Does it make sense to allocate precious capital to an activity that does not differentiate you from competitors? Dale Lippstreu of Maitland comments
Historically, the decision whether to outsource fund administration or not was largely an internal one, driven by business strategy. At the most fundamental level it turned on the question of whether the intention was to build a focused or diversified business. Other factors such as the size of the business and the availability of resources were also key drivers, but these factors too were largely internal to the business.
Many of these considerations remain highly relevant, but what has changed dramatically is that the decision has shifted from being informed by internal perspectives to being driven by the requirements of client investors. Increasingly appropriate and effective segregation of duties is a fundamental and non-negotiable requirement of investors. Whereas size and reputation were sometimes grounds for exemption, even this is changing. Incidents such as the Madoff scandal and the recently settled Goldman Sachs case have highlighted the fact that there is no substitute for appropriate segregation of duties combined with competent and independent oversight.
At the same time that the need for third-party administration has been highlighted, the case for keeping administration in-house has fast diminished. The rapid evolution of automated transaction processing has led to standardised processing cycles. This has caused a significant portion of administration activities to be commoditised and thereby reduced the opportunities to derive competitive advantage in this area. Concurrently, straight-through processing and the resultant shorter processing cycles have required massive investments in technical systems and the resources to support them. Inevitably, the question arises as to whether it makes sense to allocate precious capital to investing in an activity that does not serve to differentiate oneself from competitors.
While systems have increased in complexity and cost, the skills required to provide the services have also increased dramatically. This is partly the result of the exponential increase in the use of OTC derivatives and illiquid assets which has increased the complexity of middle- and back-office processes. These developments have been accompanied by rapidly escalating investor requirements in terms of reporting and, in the case of hedge funds, increasing valuation frequency. Adding to the complexity of the situation, this is all taking place against the backdrop of a rapidly evolving regulatory and statutory environment. Maitland believes that third-party outsourcing will be given further impetus through the re-regulation of the alternative investment management industry.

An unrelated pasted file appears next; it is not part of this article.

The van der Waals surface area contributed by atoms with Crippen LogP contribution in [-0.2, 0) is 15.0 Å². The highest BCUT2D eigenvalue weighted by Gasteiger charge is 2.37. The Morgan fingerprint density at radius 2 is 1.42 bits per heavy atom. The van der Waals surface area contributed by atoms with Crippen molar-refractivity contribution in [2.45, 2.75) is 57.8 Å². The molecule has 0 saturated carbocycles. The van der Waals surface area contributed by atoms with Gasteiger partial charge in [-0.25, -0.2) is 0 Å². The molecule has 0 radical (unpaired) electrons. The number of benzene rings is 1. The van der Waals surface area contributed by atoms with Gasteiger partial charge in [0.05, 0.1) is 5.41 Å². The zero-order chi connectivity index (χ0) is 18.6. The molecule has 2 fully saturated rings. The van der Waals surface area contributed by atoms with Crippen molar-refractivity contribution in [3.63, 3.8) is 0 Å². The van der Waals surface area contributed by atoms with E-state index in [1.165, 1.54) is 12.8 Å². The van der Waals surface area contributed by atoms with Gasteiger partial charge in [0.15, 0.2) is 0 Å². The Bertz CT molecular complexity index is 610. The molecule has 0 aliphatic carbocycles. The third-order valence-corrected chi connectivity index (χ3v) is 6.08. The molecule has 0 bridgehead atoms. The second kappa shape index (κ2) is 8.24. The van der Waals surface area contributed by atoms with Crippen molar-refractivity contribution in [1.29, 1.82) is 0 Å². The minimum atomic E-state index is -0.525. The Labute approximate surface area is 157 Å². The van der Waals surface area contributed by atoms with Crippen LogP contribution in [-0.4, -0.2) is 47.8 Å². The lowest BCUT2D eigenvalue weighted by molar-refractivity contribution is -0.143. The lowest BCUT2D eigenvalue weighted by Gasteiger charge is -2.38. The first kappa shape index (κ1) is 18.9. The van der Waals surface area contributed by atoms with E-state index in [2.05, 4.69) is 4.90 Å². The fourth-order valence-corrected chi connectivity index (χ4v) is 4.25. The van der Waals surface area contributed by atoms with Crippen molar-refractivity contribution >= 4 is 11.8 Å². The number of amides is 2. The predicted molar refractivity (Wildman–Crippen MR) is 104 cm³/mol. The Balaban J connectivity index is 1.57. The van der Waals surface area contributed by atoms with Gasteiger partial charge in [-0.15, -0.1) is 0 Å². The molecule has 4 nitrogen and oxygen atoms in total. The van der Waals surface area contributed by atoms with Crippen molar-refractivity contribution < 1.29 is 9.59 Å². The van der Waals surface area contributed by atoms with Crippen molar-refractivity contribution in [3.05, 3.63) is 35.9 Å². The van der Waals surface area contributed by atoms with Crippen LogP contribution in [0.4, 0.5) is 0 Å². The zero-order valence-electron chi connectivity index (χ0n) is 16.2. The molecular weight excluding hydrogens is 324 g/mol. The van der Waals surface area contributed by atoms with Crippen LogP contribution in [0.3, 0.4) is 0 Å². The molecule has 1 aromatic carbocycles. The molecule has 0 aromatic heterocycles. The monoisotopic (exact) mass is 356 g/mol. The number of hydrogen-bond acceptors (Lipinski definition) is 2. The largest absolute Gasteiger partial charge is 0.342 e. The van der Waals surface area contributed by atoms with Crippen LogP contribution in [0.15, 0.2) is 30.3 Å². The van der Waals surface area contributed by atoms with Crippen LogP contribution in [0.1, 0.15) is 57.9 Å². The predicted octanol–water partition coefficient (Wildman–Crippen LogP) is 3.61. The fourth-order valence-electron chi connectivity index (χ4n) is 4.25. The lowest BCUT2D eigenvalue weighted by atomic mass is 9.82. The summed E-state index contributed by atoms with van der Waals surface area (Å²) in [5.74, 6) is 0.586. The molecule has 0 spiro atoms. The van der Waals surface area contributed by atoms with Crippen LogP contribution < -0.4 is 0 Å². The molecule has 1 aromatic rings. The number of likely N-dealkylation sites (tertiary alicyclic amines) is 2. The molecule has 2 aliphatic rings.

In short, fund administration has become a fast-developing and demanding business activity. This has served to raise the bar in terms of the critical mass or scale required to provide these services in-house on a cost-effective basis.
The above factors might impel business decision-makers towards outsourcing, but there are others which might attract them as well. By the very nature of their activities, administration service providers are exposed to practices and developments across the industry and they are consequently well placed to act as purveyors of best practice. Many clients have discovered that they need look no further than their administrator to find out how to improve some of their own business practices.
Furthermore, clients of administration service providers effectively become part of a user community whether they are formally constituted as such or not. The result is that they benefit from a pooling of knowledge, skill and costs when it comes to responding to changes in the business environment. Given the accelerating pace of regulatory reform and rapid evolution of the operating environment this benefit should not be underestimated.
In summary, whereas the decision of a fund manager to outsource or not was in the past largely a matter of business strategy, changes in both the operating environment and investor client requirements have shifted the balance sharply towards third-party administration. But ultimately even if the business drivers and case for internal administration stack up it is no longer regarded as best practice.
• Dale Lippstreu is head of business development at Maitland Fund Services
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